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A Third of the United States’ Rivers Have Changed Color Since 1984, Satellite Images Reveal

The transformation from blue to shades of yellow and green raises concerns that waterways have been increasingly imperiled since 1984

The study found that the more dramatic changes in color were clustered around dams, agriculture and urban areas. (yooperann via Flickr under CC BY-NC-ND 2.0)
smithsonianmag.com

Over the last 36 years, a third of the United States' rivers have changed color, shifting from shades of blue to yellow and green. The change in hue raises a red flag for the health of waterways nationwide, reports Harry Baker for Live Science.

Historically, people used a river's color to gauge its health, but modern-day scientists haven't really considered it as a measurement. A team of scientists led by John Gardner, an environmental scientist at the University of North Carolina at Chapel Hill, seized the missed opportunity. He and his team analyzed nearly 235,000 satellite images taken by NASA and the U.S. Geological Survey from 1984 to 2018 to see how river colors have changed over the decades, reports Peter Dockrill for Science Alert. They published their findings last month in the journal Geophysical Research Letters.

The team analyzed 67,000 miles of large rivers via satellite images and found that 56 percent appeared yellow and 38 percent green. Although rivers can change color throughout the year, such as from melted snow or changes in rainfall, the researchers found that about one-third of the rivers underwent long-term color shifts, reports Matthew Rozsa for Salon. They documented their findings in an interactive map.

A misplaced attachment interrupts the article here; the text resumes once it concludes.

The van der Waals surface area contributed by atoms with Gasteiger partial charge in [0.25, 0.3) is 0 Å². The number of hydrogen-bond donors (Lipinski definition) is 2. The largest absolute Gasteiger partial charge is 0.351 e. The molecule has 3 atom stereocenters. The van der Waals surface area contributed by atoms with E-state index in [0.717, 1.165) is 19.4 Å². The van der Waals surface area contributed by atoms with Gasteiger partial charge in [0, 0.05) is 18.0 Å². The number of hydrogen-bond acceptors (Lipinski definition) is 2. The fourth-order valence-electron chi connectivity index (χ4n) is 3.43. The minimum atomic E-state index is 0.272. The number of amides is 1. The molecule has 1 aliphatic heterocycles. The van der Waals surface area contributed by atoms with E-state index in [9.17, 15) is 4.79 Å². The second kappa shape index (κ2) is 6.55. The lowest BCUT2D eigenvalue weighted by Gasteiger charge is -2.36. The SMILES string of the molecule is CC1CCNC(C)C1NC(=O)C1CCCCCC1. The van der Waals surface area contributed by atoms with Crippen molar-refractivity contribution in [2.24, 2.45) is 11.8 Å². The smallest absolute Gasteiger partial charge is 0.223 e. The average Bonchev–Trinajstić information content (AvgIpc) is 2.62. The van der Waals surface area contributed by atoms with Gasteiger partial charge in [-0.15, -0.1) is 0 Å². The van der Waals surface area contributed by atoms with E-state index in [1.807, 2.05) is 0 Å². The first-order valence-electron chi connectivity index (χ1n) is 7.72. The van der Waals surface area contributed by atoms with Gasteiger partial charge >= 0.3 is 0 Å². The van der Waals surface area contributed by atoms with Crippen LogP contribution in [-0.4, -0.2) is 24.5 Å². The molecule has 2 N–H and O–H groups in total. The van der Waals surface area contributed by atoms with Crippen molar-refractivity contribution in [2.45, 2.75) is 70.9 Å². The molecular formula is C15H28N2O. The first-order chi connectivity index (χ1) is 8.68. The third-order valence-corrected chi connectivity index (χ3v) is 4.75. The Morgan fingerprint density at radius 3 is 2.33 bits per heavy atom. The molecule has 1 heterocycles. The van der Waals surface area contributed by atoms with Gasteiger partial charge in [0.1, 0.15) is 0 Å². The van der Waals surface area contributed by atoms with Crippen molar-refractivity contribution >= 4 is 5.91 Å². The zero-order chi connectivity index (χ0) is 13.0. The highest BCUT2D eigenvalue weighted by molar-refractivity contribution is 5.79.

Changes in color can clue scientists into what is happening in the water. Blue indicates clean, healthy water systems, but as a general rule, sediment causes rivers to turn yellow, and algae blooms lead to green hues. The researchers found that the more dramatic changes in color were clustered around dams, agriculture and urban areas, reports Live Science.

"Sediment and algae are both important, but too much or too little of either can be disruptive," Gardner tells Live Science. "Big trends to yellow or green can be worrying."

Since the team didn't collect water samples to correlate with the satellite images, they cannot definitively say what is driving these changes. However, they say that remotely studying rivers at a grand scale like this can help them monitor the health of waterways without needing to be in the field, reports Science Alert.

"It is a very simple metric, which is integrating so many [variables]," Gardner tells Live Science. "But it can be used to identify areas that are changing really fast."

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